The 1949-S Roosevelt dime is one of those interesting coins that get little attention despite the fact that, at least in MS-65, it has been the most costly Roosevelt dime for many decades.
Things have been a little slow when it comes to Roosevelt dimes in recent years. You might even take it a bit further than that and suggest that no one can really remember the last time Roosevelt dimes were active.
It is not easy to explain why a coin like the 1949-S and Roosevelt dimes in general would be so quiet. Some have pointed to the fact that the dime is small and at least in recent times, smaller coins have not seemed as popular as Morgan dollars, Saint-Gaudens double eagles and other larger coins.
There is little way you can argue with that logic, although back in the 1950s, for example, the Roosevelt dime and the 1949-S were not all that hotly sought, but Lincoln cents were, and they were also small coins. Small may not help a coin's popularity, at least in the present market, but it does not seem like enough reason to explain why Roosevelt dimes have not been active.
The fact that Roosevelt dimes are modern could also be put forth as a reason for the lack of popularity and that, too, is a valid point. The problem is that Franklin half dollars actually started a couple years after the Roosevelt dime, so they are even more recent, yet there are any number of Franklin half dollars in MS-65 with full bell lines that are hundreds and even thousands of dollars. The 1953-S, for example, is $16,000 in MS-65 with full bell lines and it is more recent than the 1949-S Roosevelt dime.
If you start to put the various suggested ideas together, you might well be building a good case for the Roosevelt dime and 1949-S being overlooked for a variety of different reasons. To that list can be added that there were no especially low-mintage Roosevelt dimes, including the 1949-S. It had a mintage of 13,510,000 and that makes it the second lowest-mintage Roosevelt dime released into circulation, but realistically, back in the 1940s and 1950s, that mintage did not seem very impressive.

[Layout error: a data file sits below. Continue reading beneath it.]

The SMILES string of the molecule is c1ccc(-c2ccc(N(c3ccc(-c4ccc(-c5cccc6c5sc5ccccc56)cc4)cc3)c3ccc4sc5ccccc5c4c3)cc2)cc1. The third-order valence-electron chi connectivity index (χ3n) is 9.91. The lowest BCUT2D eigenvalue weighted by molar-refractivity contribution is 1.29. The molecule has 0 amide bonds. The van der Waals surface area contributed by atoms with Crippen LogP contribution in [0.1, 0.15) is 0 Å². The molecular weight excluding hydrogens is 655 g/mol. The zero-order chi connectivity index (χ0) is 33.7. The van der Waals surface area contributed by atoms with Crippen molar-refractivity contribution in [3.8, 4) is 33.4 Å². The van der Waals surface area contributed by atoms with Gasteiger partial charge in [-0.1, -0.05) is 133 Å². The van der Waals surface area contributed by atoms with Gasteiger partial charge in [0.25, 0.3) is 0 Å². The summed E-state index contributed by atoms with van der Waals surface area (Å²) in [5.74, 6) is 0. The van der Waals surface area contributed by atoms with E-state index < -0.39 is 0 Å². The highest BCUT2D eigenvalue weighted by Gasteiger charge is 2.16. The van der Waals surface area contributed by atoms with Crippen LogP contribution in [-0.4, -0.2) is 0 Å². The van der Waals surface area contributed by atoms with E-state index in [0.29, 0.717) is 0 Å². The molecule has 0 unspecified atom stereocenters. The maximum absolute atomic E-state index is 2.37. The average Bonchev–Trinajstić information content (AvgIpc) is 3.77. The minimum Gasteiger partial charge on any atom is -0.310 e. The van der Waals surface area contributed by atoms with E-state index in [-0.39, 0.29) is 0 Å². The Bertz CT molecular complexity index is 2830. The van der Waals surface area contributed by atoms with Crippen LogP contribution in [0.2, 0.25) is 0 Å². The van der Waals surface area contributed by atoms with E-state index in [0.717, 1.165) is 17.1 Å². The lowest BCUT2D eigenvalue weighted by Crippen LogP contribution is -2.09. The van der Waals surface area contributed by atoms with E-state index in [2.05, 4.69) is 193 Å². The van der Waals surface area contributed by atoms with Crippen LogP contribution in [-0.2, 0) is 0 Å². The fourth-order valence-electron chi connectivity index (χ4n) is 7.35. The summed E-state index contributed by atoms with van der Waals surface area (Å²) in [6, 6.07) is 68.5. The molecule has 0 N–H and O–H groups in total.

Looking back and at the 1950-D nickel, and assorted quarter and half dollar mintages from the 1950s, you will see that a mintage under 10 million would be low, but that was not enough to impress many people. Of course, it is not fair to compare dime and half dollar mintages, as the commercial needs of denominations are different.
There were 31 different Mercury dime dates with lower mintages than the 1949-S. That is not a small number. Moreover, at the time the 1949-S was being released, the only one of those 31 Mercury dime dates viewed as particularly tough was the 1916-D, with the 1921 and 1921-D also being seen as slightly more difficult, but the other 28 were seen as available.
Under those circumstances, there was no reason for a large saving of the 1949-S, or even the saving of any extra Mint State examples. Certainly, there were probably a few rolls set aside, but not many and the number of mint sets sold in 1949 was estimated to be just 5,200.
Historically, the 1949-S has been seen as the toughest of the otherwise very ordinary Roosevelt dimes in top grades. Back in 1998, it was priced at $9 in MS-60 and $55 in MS-65. Today, the MS-60 is up to $33.50, while the MS-65 is $60. Those changes are interesting, as normally it would be the MS-65, and not the MS-60, where you would see the greater increases.